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Outstanding Performances

Susan Milan and Andrew Ball at London's Wigmore Hall,
reviewed by BILL NEWMAN


The knowledge that the gorgeous flautist Susan Milan was back in town to give another recital [21 January 2007, Wigmore Hall, London UK] undoubtedly caused even the most confirmed cynics to smile broadly, lower their heads and kneel in homage. She has only to saunter on stage with her demeanour of Old World Charm, turn to her partner -- in this particular instance the completely musical and totally dependable Andrew Ball -- do a final limber up (tuning, that is!), smile at her instrument, then at the audience (in that order), and away we go ...

Part one consisted of four pieces: the second featured five -- one more if you include the encore. A British Music extravaganza by then, up-and-coming composers born, with five exceptions, when I was still working in the record industry (1955-75). More importantly, the particular compositions represented here can be listened to as pure music and enjoyed for the composition techniques displayed. Needless to say, their communicative skills are enhanced by the performing gifts and insights of the two participants, who each enjoy fully the repertoire they perform, then pass it on to their many students. I cannot claim knowledge or liking for much written since the Millennium -- my loss and many other younger music enthusiasts' gains, but this has never prevented me from listening! Susan Milan, on the other hand, claims a much wider sympathy, knowledge and understanding. Her kinship and Art of Performance extends to some authoratative programme notes.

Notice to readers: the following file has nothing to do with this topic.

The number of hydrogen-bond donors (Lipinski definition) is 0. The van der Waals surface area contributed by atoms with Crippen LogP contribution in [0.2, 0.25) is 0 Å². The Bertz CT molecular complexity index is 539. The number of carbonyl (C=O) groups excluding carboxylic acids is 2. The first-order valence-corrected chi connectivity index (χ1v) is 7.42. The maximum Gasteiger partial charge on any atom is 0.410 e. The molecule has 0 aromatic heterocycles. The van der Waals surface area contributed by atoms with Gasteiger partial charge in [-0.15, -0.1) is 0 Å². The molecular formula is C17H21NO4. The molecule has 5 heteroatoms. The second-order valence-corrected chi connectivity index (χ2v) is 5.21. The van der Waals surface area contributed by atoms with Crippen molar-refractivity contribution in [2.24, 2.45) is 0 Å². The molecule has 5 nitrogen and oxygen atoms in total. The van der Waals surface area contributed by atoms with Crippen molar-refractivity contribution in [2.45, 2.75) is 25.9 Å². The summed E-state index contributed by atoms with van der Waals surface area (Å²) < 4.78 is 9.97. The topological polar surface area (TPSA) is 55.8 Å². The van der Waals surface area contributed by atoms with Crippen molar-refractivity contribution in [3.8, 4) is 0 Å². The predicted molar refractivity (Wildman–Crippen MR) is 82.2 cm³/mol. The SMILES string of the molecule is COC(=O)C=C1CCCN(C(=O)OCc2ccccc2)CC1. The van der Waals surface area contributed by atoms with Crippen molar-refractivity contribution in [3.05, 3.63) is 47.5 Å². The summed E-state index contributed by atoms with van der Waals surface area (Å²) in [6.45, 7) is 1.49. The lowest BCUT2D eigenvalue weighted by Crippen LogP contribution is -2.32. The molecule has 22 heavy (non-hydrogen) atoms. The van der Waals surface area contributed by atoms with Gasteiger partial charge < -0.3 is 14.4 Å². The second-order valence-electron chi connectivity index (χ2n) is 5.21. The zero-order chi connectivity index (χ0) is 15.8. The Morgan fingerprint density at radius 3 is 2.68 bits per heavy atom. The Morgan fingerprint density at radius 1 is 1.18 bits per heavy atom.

Winter Music (1950) by Richard Rodney Bennett (born 1936) is one of many works for flute. His talents and popularity feature writing music for well-loved films and composing orchestral, vocal and instrumental music for today's leading performers. My loveable memory was listening to and witnessing his piano accompaniment to Eartha Kitt while she reclined on top of the piano lid. She was busy ruffling his hair! Melodic music within a tone row is a typically attractive RRB invention.

My joy of listening to the music of Arthur Butterworth (born 1923) came about as a regular taper of Matinées Musicales (now discontinued) on BBC Radio 3. Also an orchestral brass section player and conductor, his piece Aubade (1973) leans toward the Impressionists Debussy and Ravel.

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Copyright © 10 March 2007 Bill Newman, Edgware UK


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